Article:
Operators of any powered pleasure craft in Canada must possess a “Pleasure Boat Operators Card”. Operators of VHF radios must possess a VHF radio operators license. If blind, arrangements can be made to have either exam read aloud.
Navigating alone on the water without sight is very difficult to undertake and potentially dangerous. One must always consider that their vessel will come into contact with all manner of obstacles, both above and below the water. Speed, stability and flotation must always be taken into consideration. Anyone without sight considering operating a vessel on the water independently should think about the safety of others first and their own safety second.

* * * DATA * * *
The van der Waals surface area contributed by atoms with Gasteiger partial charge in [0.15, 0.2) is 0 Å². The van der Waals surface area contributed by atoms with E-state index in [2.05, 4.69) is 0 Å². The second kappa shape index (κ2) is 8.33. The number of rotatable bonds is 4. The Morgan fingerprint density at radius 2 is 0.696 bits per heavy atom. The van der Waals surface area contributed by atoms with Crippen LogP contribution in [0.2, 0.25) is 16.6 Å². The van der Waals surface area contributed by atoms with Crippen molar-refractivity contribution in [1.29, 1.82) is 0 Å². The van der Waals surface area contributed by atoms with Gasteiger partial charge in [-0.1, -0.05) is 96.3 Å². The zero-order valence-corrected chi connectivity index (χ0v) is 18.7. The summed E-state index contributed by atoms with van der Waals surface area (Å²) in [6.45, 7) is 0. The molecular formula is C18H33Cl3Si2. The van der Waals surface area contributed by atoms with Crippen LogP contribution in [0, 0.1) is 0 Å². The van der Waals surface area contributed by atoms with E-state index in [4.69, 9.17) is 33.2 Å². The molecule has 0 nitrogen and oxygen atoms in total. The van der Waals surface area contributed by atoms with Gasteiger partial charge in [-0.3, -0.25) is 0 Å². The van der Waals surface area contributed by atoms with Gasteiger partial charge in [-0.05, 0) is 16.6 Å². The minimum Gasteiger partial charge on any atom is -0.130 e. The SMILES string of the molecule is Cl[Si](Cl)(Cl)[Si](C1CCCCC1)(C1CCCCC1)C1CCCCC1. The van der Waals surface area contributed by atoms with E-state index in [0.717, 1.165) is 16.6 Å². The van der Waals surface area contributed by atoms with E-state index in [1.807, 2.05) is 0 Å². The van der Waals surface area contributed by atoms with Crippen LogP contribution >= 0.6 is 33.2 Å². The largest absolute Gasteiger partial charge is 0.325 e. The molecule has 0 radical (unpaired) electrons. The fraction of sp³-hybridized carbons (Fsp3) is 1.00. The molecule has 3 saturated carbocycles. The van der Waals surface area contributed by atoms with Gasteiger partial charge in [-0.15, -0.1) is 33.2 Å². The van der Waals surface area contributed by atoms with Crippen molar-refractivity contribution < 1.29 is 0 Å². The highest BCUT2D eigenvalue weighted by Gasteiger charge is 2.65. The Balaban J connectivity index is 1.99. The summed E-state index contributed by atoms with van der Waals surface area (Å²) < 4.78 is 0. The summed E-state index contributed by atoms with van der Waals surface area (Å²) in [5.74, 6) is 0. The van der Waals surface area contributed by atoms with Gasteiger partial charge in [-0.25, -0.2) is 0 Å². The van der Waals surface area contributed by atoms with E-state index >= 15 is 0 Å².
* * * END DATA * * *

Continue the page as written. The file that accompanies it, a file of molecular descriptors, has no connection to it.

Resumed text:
Larger heavier vessels can cause significant injury and damage if driven into either people or things, and should not be operated by people without sight unless in the company of a qualified sighted co-pilot. Only vessels that can be easily turned, stopped, and are of a light-weight construction should be considered for independent operation, and only then if the operator is capable of hearing perfectly what is around him/her, and at speeds that are no faster than if one were walking.
A person without sight operating a light-weight vessel on the water at slow speeds using a silent means of propulsion are no more dangerous to the public than if they were walking on the sidewalk. Still, care should be given never to operate a vessel independently without sight around swimmers or other pleasure boaters. Just as those who sail by themselves never place their boat on autopilot when sailing within proximity to other vessels, a person without sight should never trust their technology to navigate safely around others using the water.